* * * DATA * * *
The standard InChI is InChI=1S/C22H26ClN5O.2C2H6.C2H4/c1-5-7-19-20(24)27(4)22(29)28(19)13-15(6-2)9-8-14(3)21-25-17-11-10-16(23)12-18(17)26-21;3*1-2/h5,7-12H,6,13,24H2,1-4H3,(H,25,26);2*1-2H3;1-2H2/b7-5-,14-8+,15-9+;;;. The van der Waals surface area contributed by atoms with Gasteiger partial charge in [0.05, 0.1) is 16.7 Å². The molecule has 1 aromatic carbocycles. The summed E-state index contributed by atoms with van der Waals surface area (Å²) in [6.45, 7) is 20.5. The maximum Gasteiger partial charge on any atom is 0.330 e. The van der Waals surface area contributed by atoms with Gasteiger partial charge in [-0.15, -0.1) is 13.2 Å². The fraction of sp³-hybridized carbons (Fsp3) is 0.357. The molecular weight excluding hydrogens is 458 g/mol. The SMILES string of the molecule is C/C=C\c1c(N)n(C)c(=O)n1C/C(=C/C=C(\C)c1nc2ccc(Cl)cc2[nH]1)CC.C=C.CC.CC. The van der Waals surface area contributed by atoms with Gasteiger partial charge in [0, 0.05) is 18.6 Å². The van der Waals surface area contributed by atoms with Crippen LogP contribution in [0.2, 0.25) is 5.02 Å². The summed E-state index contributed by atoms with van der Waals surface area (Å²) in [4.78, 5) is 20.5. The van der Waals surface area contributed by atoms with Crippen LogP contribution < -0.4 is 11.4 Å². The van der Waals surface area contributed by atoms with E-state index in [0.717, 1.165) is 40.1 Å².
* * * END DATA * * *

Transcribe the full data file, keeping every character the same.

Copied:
The standard InChI is InChI=1S/C22H26ClN5O.2C2H6.C2H4/c1-5-7-19-20(24)27(4)22(29)28(19)13-15(6-2)9-8-14(3)21-25-17-11-10-16(23)12-18(17)26-21;3*1-2/h5,7-12H,6,13,24H2,1-4H3,(H,25,26);2*1-2H3;1-2H2/b7-5-,14-8+,15-9+;;;. The van der Waals surface area contributed by atoms with Gasteiger partial charge in [0.05, 0.1) is 16.7 Å². The molecule has 1 aromatic carbocycles. The summed E-state index contributed by atoms with van der Waals surface area (Å²) in [6.45, 7) is 20.5. The maximum Gasteiger partial charge on any atom is 0.330 e. The van der Waals surface area contributed by atoms with Gasteiger partial charge in [-0.15, -0.1) is 13.2 Å². The fraction of sp³-hybridized carbons (Fsp3) is 0.357. The molecular weight excluding hydrogens is 458 g/mol. The SMILES string of the molecule is C/C=C\c1c(N)n(C)c(=O)n1C/C(=C/C=C(\C)c1nc2ccc(Cl)cc2[nH]1)CC.C=C.CC.CC. The van der Waals surface area contributed by atoms with Gasteiger partial charge in [0, 0.05) is 18.6 Å². The van der Waals surface area contributed by atoms with Crippen LogP contribution in [0.2, 0.25) is 5.02 Å². The summed E-state index contributed by atoms with van der Waals surface area (Å²) in [4.78, 5) is 20.5. The van der Waals surface area contributed by atoms with Crippen LogP contribution < -0.4 is 11.4 Å². The van der Waals surface area contributed by atoms with E-state index in [0.717, 1.165) is 40.1 Å².